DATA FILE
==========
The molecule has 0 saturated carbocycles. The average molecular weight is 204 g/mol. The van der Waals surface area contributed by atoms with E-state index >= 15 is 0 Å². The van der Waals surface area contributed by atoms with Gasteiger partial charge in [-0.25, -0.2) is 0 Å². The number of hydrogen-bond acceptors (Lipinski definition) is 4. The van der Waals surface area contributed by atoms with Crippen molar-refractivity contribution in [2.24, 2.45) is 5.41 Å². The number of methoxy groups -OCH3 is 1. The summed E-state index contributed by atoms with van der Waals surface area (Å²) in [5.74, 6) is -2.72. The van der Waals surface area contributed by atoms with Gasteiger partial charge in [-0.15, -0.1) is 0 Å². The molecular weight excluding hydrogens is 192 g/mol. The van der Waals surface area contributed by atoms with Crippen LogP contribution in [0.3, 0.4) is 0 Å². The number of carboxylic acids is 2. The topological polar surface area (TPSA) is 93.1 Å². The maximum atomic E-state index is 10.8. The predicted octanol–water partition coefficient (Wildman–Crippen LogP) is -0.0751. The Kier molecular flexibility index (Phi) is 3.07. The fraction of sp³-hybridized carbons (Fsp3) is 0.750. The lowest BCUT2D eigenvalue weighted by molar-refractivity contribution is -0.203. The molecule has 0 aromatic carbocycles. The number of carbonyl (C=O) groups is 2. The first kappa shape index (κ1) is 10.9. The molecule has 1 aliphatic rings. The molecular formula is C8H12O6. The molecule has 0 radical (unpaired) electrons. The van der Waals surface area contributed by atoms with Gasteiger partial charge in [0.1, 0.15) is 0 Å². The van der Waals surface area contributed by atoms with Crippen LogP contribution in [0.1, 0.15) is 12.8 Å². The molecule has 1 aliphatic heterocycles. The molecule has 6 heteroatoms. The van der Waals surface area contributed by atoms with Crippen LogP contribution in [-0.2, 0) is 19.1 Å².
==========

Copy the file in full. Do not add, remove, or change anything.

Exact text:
The molecule has 0 saturated carbocycles. The average molecular weight is 204 g/mol. The van der Waals surface area contributed by atoms with E-state index >= 15 is 0 Å². The van der Waals surface area contributed by atoms with Gasteiger partial charge in [-0.25, -0.2) is 0 Å². The number of hydrogen-bond acceptors (Lipinski definition) is 4. The van der Waals surface area contributed by atoms with Crippen molar-refractivity contribution in [2.24, 2.45) is 5.41 Å². The number of methoxy groups -OCH3 is 1. The summed E-state index contributed by atoms with van der Waals surface area (Å²) in [5.74, 6) is -2.72. The van der Waals surface area contributed by atoms with Gasteiger partial charge in [-0.15, -0.1) is 0 Å². The molecular weight excluding hydrogens is 192 g/mol. The van der Waals surface area contributed by atoms with Crippen LogP contribution in [0.3, 0.4) is 0 Å². The number of carboxylic acids is 2. The topological polar surface area (TPSA) is 93.1 Å². The maximum atomic E-state index is 10.8. The predicted octanol–water partition coefficient (Wildman–Crippen LogP) is -0.0751. The Kier molecular flexibility index (Phi) is 3.07. The fraction of sp³-hybridized carbons (Fsp3) is 0.750. The lowest BCUT2D eigenvalue weighted by molar-refractivity contribution is -0.203. The molecule has 0 aromatic carbocycles. The number of carbonyl (C=O) groups is 2. The first kappa shape index (κ1) is 10.9. The molecule has 1 aliphatic rings. The molecular formula is C8H12O6. The molecule has 0 radical (unpaired) electrons. The van der Waals surface area contributed by atoms with Gasteiger partial charge in [0.1, 0.15) is 0 Å². The van der Waals surface area contributed by atoms with Crippen LogP contribution in [0.1, 0.15) is 12.8 Å². The molecule has 1 aliphatic heterocycles. The molecule has 6 heteroatoms. The van der Waals surface area contributed by atoms with Crippen LogP contribution in [-0.2, 0) is 19.1 Å².